“Thank you for teaching me these lessons and helping me grow into a mature adult”
About a year ago I wrote you a letter in this space, describing how I felt left out while watching you give so much to my sister who was struggling. Now, I want to say I’m sorry. I’ve learned a few things since then, and I realize that my attitude was mistaken.
I look at Babby and Zeidy who, back when I was a kid, weren’t much older than you are now. You hosted them, not the other way around, never dreaming of them coming to babysit to give you a break.
I now understand that you don’t owe anything to me, and that each moment you spend with us, your adult children, and each gift you give, is an extra.
In our society, kids get married young. Many of my friends go to their mothers weekly to drop off their kids and take food for Shabbos, or crash by them whenever they need a break. The problem is that when you’re busy looking at others, your view of your own world gets blurry.
I don’t always see all you do for the rest of the family because we don’t live that close to each other. But I know you send me gifts and money. You always make sure to listen to me when things are rough and you offer support. To visit me is in itself a trek, yet you do it frequently.
I sometimes hear my friends complain about their parents or in-laws and am awash with pity — for the parents, who try so hard to give to the best of their ability — and for the kids themselves, who instead of being able to enjoy a warm relationship with their parents or in-laws, feel ignored, as if they’re not being given what they deserve. The parent feels inadequate and the children get angry and sulk.
Sometimes I forgot that you’re a person, too, and that on Motzaei Yom Tov, after hosting us all week, you must be exhausted. Yet despite that, you helped my sister pack up and you sent along food for her and her husband. I forgot that helping each kid takes a tremendous amount of energy. I was remiss in recognizing that you also want to develop yourself and your own interests, like working out, going out with friends, or taking vacation.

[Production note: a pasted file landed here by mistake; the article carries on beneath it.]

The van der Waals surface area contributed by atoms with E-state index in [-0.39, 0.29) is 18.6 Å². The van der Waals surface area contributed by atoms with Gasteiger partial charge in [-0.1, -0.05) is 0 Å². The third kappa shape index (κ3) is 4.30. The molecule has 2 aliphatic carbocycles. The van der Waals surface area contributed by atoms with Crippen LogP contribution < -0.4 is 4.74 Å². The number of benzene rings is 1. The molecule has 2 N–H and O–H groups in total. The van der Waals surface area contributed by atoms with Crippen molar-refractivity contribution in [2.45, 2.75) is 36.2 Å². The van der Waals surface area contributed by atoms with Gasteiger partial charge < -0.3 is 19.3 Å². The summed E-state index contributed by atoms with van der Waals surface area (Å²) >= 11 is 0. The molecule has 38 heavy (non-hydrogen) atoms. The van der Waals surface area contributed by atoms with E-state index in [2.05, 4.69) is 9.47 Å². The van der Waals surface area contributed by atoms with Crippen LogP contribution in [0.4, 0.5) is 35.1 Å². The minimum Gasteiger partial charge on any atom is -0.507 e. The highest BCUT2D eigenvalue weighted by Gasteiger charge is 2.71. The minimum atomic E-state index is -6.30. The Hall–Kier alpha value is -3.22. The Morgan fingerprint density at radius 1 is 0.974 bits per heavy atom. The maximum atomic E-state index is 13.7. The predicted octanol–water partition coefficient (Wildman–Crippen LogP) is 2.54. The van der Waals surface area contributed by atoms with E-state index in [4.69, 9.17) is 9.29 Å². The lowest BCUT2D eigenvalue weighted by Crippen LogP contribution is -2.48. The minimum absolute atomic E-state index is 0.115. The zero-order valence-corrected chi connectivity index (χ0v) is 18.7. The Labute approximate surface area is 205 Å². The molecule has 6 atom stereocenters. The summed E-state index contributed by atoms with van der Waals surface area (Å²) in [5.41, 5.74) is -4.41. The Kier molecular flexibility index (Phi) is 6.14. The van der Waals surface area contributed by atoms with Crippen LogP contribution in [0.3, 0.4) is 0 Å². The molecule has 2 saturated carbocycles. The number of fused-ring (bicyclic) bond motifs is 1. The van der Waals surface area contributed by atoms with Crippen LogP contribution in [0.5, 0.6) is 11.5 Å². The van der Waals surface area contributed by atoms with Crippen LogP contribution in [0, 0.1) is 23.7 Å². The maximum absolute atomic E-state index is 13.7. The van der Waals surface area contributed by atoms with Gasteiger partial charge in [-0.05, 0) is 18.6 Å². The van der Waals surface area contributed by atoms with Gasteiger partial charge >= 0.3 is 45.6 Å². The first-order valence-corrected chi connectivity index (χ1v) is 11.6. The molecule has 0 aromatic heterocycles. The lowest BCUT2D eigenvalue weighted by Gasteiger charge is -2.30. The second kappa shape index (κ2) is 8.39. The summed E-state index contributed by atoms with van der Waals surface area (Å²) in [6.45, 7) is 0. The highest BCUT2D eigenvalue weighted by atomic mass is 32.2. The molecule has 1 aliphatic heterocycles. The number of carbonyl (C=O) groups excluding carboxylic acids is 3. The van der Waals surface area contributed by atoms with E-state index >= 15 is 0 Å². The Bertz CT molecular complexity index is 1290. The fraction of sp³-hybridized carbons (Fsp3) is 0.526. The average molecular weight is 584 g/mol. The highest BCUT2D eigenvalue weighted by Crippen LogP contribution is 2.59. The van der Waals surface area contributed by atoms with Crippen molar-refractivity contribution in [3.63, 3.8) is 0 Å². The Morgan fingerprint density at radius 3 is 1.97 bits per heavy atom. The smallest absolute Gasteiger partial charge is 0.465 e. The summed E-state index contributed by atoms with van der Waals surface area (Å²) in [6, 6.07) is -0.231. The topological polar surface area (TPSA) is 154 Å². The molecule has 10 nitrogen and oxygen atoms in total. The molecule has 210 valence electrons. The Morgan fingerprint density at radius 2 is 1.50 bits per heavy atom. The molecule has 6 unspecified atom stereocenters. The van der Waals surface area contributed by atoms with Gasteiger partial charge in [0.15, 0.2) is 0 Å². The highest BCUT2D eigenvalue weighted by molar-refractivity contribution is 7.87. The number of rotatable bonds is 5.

That’s not a betrayal of me or my siblings. You raised us all and now that we’ve grown, you are fully entitled to some time for yourself, even if it means not visiting as often as we dream.
I understand why I wrote that letter last year. It was a challenging time for me. You know how right before a growth spurt, kids are cranky? It takes time to grow into a new skin. You were adjusting to the next stage of adulthood — grandparenthood and retirement — while I was struggling to adjust to my next milestone — mother of teenagers. It was a hard transition, one I had to work on.
As you once explained to me, relationships can be like the letter “A” or the letter “H.” The parts of the letter “A” lean on each other. If one side falls down, the other does, too. The parts of the letter “H” are connected, but stand on their own.
I see you’ve been working on becoming an “H,” giving when you’re able, but not feeling responsible for everyone’s well-being. When you first started standing up straight, I fell over. It took me a little while to be okay on my own, still connected to you, but not dependent on you.
Now that I’ve found this balance, it feels so much better. I’m sad that I spent time wallowing in self-pity and resentment over something that wasn’t even owed to me. It’s a shame that it caused friction and that you probably felt, justifiably, unappreciated.
Now that I’ve done internal work, I feel okay. I know I’m loved and cherished and that I have inherent value regardless of whether you give me exactly the same as my sister. I’ve become a safer person to say no to, meaning I won’t lash out or get upset when I hear that response. As I become someone who can communicate, our relationship has strengthened.
I know you now feel more comfortable speaking to me, sharing with me, and even saying you can’t do something because it’s too much for you. And it brings me joy to know I’m a person with whom you can have that kind of relationship.
Fair and equal are two different things. Just because my sister needs something — money for therapy, a vacation, you to watch her kids — doesn’t mean I have to get the exact same thing. You give me what I need when I need it, in the best way you can.
And if you can’t, that’s okay. I now recognize that you’re a person and have limits, too.
So, thank you. Thank you for teaching me these lessons and helping me grow into a mature adult. Thank you for all you give to everyone in our family, to those who appreciate it and to those who don’t or simply don’t know how to express it.
And thank you for all you have given and continue to give every single day.
I love you,
Your Daughter Who’s Gained Clarity
(Originally featured in Family First, Issue 816)
Oops! We could not locate your form.